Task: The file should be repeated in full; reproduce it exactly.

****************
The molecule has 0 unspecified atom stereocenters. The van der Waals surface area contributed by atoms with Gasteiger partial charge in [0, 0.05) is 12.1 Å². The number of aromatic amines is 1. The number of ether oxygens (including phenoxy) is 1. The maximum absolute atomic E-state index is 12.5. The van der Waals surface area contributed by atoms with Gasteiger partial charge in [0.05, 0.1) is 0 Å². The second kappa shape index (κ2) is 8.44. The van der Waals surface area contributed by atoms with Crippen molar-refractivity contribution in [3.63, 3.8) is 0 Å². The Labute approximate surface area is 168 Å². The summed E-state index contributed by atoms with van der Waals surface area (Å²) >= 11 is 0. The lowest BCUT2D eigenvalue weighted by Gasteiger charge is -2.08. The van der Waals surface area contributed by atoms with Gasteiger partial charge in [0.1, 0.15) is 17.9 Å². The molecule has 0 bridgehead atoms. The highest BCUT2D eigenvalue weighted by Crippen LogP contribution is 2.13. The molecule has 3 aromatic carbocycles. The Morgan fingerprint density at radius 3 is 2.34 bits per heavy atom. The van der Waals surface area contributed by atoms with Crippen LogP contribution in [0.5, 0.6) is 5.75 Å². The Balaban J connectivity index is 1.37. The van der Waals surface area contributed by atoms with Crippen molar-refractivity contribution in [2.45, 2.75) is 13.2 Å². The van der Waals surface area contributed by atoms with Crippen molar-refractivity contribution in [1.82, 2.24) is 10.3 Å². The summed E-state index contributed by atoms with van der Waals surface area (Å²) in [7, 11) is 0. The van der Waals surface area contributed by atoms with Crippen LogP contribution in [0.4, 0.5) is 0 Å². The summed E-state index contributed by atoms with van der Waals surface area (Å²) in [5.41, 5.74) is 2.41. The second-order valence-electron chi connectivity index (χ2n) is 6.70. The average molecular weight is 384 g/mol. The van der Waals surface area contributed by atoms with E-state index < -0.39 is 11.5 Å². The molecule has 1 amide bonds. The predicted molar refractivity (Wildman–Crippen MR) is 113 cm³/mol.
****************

The molecule has 0 unspecified atom stereocenters. The van der Waals surface area contributed by atoms with Gasteiger partial charge in [0, 0.05) is 12.1 Å². The number of aromatic amines is 1. The number of ether oxygens (including phenoxy) is 1. The maximum absolute atomic E-state index is 12.5. The van der Waals surface area contributed by atoms with Gasteiger partial charge in [0.05, 0.1) is 0 Å². The second kappa shape index (κ2) is 8.44. The van der Waals surface area contributed by atoms with Crippen molar-refractivity contribution in [3.63, 3.8) is 0 Å². The Labute approximate surface area is 168 Å². The summed E-state index contributed by atoms with van der Waals surface area (Å²) >= 11 is 0. The lowest BCUT2D eigenvalue weighted by Gasteiger charge is -2.08. The van der Waals surface area contributed by atoms with Gasteiger partial charge in [0.1, 0.15) is 17.9 Å². The molecule has 0 bridgehead atoms. The highest BCUT2D eigenvalue weighted by Crippen LogP contribution is 2.13. The molecule has 3 aromatic carbocycles. The Morgan fingerprint density at radius 3 is 2.34 bits per heavy atom. The van der Waals surface area contributed by atoms with Crippen LogP contribution in [0.5, 0.6) is 5.75 Å². The Balaban J connectivity index is 1.37. The van der Waals surface area contributed by atoms with Crippen molar-refractivity contribution in [2.45, 2.75) is 13.2 Å². The van der Waals surface area contributed by atoms with Crippen molar-refractivity contribution in [1.82, 2.24) is 10.3 Å². The summed E-state index contributed by atoms with van der Waals surface area (Å²) in [7, 11) is 0. The van der Waals surface area contributed by atoms with Crippen LogP contribution in [0.4, 0.5) is 0 Å². The summed E-state index contributed by atoms with van der Waals surface area (Å²) in [5.41, 5.74) is 2.41. The second-order valence-electron chi connectivity index (χ2n) is 6.70. The average molecular weight is 384 g/mol. The van der Waals surface area contributed by atoms with E-state index < -0.39 is 11.5 Å². The molecule has 1 amide bonds. The predicted molar refractivity (Wildman–Crippen MR) is 113 cm³/mol.